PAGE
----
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Students give a life-saving gift
High schoolers donate blood
North Hall junior Tripp Barrett reclines and relaxes as Linda Blackstock prepares to draw blood during last week’s blood drive at the school. Roughly one-third of Georgia’s blood supply comes from high school and college students.

A blood donor must:

* Be healthy, meaning you feel well and can perform normal activities.

* Be at least 17 years old, or 16 with parental consent in Georgia

* Weigh at least 110 pounds, though additional weight requirements apply to high school students and donors under 18 years old.

The American Red Cross

Last week at North Hall High School, students lined up and waited patiently for their turn to save a life.

More than 100 pints of blood were collected from faculty, parents and students during an American Red Cross blood drive.

“In reality, everyone knows someone who has needed blood,” said Brian Butts, a phlebotomist and the team supervisor for Red Cross at the drive Feb. 10. “It is so super important, and I know it is not on the forefront of people’s minds, because it is a hard sell.

“A lot of people think ‘There are other people out there doing it, so why should I?’ but the reality is we have a very limited donor base. The need for blood is always great.”

Butts has been donating blood as often as possible for nearly 20 years and has worked for Red Cross for the past eight years. The decision is a personal one for Butts, who suffered a catastrophic car wreck when he was 17 years old and received blood transfusions in the hospital.

“A drunk driver sideswiped me,” he said. “I don’t remember much of it, but apparently I bled out a whole lot and I had to have full facial reconstructive surgery. I am thankful for people who have given blood and given of themselves.”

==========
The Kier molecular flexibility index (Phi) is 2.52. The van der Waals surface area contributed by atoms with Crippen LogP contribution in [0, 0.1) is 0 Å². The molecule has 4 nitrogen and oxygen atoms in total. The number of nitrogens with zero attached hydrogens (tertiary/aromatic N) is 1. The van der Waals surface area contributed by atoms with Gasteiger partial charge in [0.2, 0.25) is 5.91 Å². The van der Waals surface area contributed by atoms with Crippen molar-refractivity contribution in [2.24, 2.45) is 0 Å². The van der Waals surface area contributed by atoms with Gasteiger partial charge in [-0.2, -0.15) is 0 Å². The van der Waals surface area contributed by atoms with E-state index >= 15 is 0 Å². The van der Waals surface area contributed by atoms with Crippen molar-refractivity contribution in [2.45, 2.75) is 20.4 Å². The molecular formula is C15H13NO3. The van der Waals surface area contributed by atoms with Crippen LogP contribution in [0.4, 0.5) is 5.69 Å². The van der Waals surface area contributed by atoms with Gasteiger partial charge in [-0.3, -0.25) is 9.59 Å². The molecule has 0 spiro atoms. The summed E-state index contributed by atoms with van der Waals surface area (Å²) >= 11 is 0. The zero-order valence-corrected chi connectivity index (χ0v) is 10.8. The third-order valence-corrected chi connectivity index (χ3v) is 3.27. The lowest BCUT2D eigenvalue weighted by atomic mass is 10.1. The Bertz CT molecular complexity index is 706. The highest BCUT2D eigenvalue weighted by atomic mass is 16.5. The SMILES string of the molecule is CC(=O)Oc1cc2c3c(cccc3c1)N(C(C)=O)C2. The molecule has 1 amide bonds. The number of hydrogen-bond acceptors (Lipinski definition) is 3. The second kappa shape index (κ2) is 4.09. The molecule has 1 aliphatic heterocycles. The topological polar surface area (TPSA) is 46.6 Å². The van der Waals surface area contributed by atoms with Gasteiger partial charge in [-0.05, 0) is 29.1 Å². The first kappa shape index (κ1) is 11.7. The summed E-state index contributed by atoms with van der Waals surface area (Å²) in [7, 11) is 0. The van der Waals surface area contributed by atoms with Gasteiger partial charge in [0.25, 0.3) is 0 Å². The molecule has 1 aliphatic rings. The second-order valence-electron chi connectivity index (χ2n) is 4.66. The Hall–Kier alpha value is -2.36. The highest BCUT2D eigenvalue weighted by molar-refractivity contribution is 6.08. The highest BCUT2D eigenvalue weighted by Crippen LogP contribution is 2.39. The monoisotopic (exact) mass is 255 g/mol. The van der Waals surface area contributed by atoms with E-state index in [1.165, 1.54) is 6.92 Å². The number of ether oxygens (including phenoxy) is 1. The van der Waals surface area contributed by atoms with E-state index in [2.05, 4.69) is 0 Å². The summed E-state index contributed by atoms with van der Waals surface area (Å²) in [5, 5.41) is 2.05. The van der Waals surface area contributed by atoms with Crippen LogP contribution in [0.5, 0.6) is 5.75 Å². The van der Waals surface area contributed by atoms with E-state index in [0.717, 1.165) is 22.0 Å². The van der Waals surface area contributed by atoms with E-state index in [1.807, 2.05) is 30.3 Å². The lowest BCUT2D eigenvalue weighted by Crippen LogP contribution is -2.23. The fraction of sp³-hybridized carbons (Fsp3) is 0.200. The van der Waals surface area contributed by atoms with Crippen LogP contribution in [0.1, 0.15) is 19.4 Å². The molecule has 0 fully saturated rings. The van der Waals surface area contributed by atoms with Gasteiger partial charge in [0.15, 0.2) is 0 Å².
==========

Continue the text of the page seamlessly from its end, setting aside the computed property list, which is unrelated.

Nowadays, he spends most of his week traveling across East and Northeast Georgia to help conduct blood drives. On Feb. 10, he woke up at 4 a.m. to begin setting up equipment at North Hall High School around 6:30 a.m. Though blood drives often end in the early afternoon, travel and set up times mean most drives equal 10- to 12-hour days for employees.

Blood Drives such as the one at North Hall are important because roughly one-third of the Georgia’s blood supply are from high school and college students, Butts said.

“It is a need that needs to be filled, and I figure that one day I might need it myself,” said Austin Truelove, a senior at North Hall High School who has donated blood five times. “I might as well give it while I can, and it is just a better opportunity now that it is at my school.

“I’m donating because it helps save lives and there is a blood shortage right now,” said Emily Jordan, an 11th-grader at the school.

Both students plan to continue donating blood in the future.

Georgia is classified as a “need” state, Butts said. Red Cross supplies roughly 100 hospitals in the region and to meet that requirement, it needs to collect roughly 1,200 donations every weekday, said Kristen Stancil, a communications program manager for the organization.

“If everybody who could donate did it twice a year, even though you can donate up to six times a year, we would never have a shortage of blood,” Butts said.

Inclement weather such as last week’s bout of snow further complicated the shortage problem. Many blood drives were canceled and fewer people showed up to the drives still operating.

“This is definitely a great reminder for people,” Stancil said. “Donate when you are eligible and when you are able to safely.

“Right now, we have a need for all blood types, but especially O-negative, O-positive, B-negative and A-negative.”

To donate, visit to find a donation center or blood drive near you, or visit the Gainesville Donation Center, which is at 311 Jesse Jewell Parkway. The center is open noon to 7 p.m. Mondays through Wednesdays, except the fourth Wednesday of the month; 8 a.m. to 3 p.m. Fridays and 7 a.m. to 2 p.m. Saturdays.

For more information, call 1-800-733-2767 or 770-297-0929.

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